According to a new study by blockchain research firm Chainalysis show that the Bitcoin (BTC) whales have not any responsibility for the price volatility. During the study, it is examined the 32 largest BTC wallets that reportedly present near 1 million BTC or almost around $6.3 billion.
The BTC whales are individuals and entities that own great amount of the cryptocurrency and generally, they said to the experts who influence on the volatility of the market. However, the data of Chainalysis reveal that BTC whales are “a diverse group, and only about a third of them are the active traders. And while these trading whales certainly have the capabilities of executing transactions large enough to move the market, they have, on the net, traded against the herd, buying on a price decline.”
The firm has divided the 32 wallets into the different four groups in the course of the research and study. The different active category consists a total of nine wallets belongs to the traders and these traders would regularly conduct transactions with BTC on the exchange. This group of BTC owners have controls more than the 332000 coins, which is worth over $2 billion but only one0third of them are the active traders. In 2017, many of these traders reportedly enter into the market.
The miners and early adopters represent the second group in the list and also include 15 investors also hold over the total of 332,000 coins. The trading activity of this group is generally considered as extremely low and the reports also state that many of them made significant divestment from 2016-2017 at the time when BTC prices soared.
The remaining two categories were included in the three wallets of ‘criminals’ with almost over 125000 coins and $790 million in the asset value and the over 212000 coins worth about $1.3 billion are represented by the ‘lost’ wallets.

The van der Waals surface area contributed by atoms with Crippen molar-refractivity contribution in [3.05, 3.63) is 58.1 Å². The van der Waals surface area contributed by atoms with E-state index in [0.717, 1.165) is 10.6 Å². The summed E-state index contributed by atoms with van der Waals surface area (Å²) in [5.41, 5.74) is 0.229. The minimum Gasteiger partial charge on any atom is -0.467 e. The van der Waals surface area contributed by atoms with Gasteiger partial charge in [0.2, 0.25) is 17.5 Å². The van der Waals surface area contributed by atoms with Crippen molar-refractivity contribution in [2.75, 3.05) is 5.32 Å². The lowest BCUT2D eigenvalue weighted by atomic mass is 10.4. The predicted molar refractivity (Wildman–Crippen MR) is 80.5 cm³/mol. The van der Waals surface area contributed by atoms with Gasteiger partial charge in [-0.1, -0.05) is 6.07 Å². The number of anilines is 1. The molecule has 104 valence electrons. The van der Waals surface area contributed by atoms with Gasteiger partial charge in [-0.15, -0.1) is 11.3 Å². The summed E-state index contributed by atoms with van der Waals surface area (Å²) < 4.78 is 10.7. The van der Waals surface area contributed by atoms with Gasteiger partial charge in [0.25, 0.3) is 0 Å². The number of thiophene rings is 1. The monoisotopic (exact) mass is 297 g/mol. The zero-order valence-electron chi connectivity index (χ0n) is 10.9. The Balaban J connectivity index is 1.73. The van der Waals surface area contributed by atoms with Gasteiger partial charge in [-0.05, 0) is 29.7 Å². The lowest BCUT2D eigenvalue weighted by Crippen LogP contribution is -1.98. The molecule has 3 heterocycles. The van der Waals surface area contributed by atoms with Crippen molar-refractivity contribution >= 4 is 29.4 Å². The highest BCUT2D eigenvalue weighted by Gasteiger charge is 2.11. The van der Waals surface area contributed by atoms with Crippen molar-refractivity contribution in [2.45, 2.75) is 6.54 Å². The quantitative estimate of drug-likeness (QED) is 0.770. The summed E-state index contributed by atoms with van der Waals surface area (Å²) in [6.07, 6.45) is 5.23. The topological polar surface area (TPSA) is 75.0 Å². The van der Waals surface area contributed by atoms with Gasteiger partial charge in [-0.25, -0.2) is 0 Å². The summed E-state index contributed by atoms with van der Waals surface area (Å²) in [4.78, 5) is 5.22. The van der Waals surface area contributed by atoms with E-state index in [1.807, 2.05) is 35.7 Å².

Since 2011, a deep study found that there have not been any transactions from the lost wallets at all. The major declines were found in 2017 and 2018 when the analysis of trading whales found that they do not intensify the volatility when they were net buyers of BTC. The study further says that “That net activity demonstrate that trading whales were not selling off Bitcoins in any mass amount, but rather were net receivers of Bitcoin from exchanges in late 2016 and 2017. This indicates that trading whales were, in aggregate, buying on declines and, consequently, were stabilizing, rather than destabilizing factors in the market…”
In December 2017, the BTC price surge to $19,000 and it will raise the concern of community about what happens if 1,000 people owning 40 percent of all existing BTC cash it out simultaneously. In addition to this, a coordinated strike by a host of whales by selling off the coins to cause a glut in the market that could sink the prices of certain traders for their advantage. The managing partner at Multicoin Capital, Kyle Samani said that he thinks there are few hundred guys that they probably can call each other.